understood that the Empire Funds would rely on them to make or keep their investments. The
second allegation, which implicates more strongly the “linking conduct” prong of the Credit
Alliance test, is that “[d]efendant specifically addressed [the audit] reports to the Empire Funds
and provided them to the Empire Funds.” Am. Compl. ¶ 29. Unlike in Saltz, the plaintiffs here
have not merely alleged a broad duty, but have alleged that the defendant specifically addressed
the audit reports to them. In Anwar v. Fairfield Greenwich Ltd. (“Anwar II”), upon which
plaintiffs rely, the court held that similarly-situated plaintiffs had established sufficient privity
because plaintiffs’ allegations that the accountant addressed financial reports to the plaintiffs
showed “linking conduct evincing the [auditor’s] understanding of the investor’s reliance.” 728
F. Supp. 2d 372, 456 (S.D.N.Y. 2010).
The New York cases that defendant cites in support of its argument that plaintiffs have
failed to establish sufficient privity with Friedberg, Smith are distinguishable. Defendant cites a
New York Appellate Division case, Houbigant, Inc. v. Deloitte & Touche, 303 A.D.2d 92, 94-95,
753 N.Y.S.2d 493 (App. Div. 2003), as an instance in which a New York court denied a
plaintiff’s negligence claim under the Credit Alliance test “despite the fact that the auditor had
specially and directly sent it a copy of the client’s financial statements.” Defendant’s reliance on
Houbigant is somewhat misplaced. In Houbigant, the auditor merely consented to the mailing of
the financial statement; it did not mail the financial statement to the plaintiff itself. Defendant
also cites Meridian Horizon Fund, L.P. v. Tremont Group Holdings, 2012 WL 2754933 (2d Cir.
July 10, 2012). In that case, the Second Circuit Court of Appeals affirmed the lower court’s
holding that the plaintiff-investor failed to satisfy both the “known party” requirement and the
“linking conduct” requirement of the Credit Alliance test. The court reasoned that the allegation
that auditors addressed their audit reports to “The Partners” of the fund was not sufficient linking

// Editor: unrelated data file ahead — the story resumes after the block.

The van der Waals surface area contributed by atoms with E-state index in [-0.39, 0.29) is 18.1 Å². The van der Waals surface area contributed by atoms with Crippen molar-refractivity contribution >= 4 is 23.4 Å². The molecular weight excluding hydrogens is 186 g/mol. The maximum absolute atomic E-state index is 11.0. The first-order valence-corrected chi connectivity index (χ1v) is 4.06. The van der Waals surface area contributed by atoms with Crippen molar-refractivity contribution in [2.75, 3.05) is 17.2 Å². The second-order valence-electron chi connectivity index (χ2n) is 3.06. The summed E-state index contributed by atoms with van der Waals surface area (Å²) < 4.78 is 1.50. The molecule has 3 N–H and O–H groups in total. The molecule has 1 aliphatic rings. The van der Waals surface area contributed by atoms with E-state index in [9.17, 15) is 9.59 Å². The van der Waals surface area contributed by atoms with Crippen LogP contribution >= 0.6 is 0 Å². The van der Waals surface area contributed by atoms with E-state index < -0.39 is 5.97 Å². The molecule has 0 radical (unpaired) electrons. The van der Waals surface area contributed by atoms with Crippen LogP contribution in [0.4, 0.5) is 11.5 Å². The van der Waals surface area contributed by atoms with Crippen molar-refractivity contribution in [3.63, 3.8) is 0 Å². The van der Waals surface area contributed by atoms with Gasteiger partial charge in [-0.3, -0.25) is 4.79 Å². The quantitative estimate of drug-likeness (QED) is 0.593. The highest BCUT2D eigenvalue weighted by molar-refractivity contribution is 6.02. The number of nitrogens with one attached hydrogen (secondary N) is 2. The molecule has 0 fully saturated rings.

conduct because the fund itself, rather than the auditors, sent the report to the limited partners.
Id., at *4. In CRT Investments, Ltd. v. BDO Seidman, LLP, 85 A.D.3d 470, 925 N.Y.S.2d 439
(App. Div. 2011), plaintiffs invested in a hedge fund managed by Madoff and audited by the
defendant, BDO Seidman. Plaintiffs brought a claim against BDO Seidman alleging that BDO
Seidman knew that the hedge fund made false representations in financial documents and that the
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accountant’s audit did not conform to generally accepted accounting standards. That court found
that the fact that plaintiffs were entitled to and received a copy of the audited financial statements
or that auditor knew that the investors would rely upon the information contained in the financial
statements, did not establish the requisite linking conduct. Id., 85 A.D.3d at 472, 925 N.Y.S.2d
Although the factual distinctions among these cases are slight, they are meaningful. A
direct communication from an auditor to a non-client that evinces the auditor’s understanding of
the non-client’s reliance on that communication satisfies the “linking conduct” prong of the
Credit Alliance test. As the Anwar court noted in distinguishing CRT and Meridian Horizon, in
neither case did the plaintiff allege that the auditor agreed to provide audit reports directly to the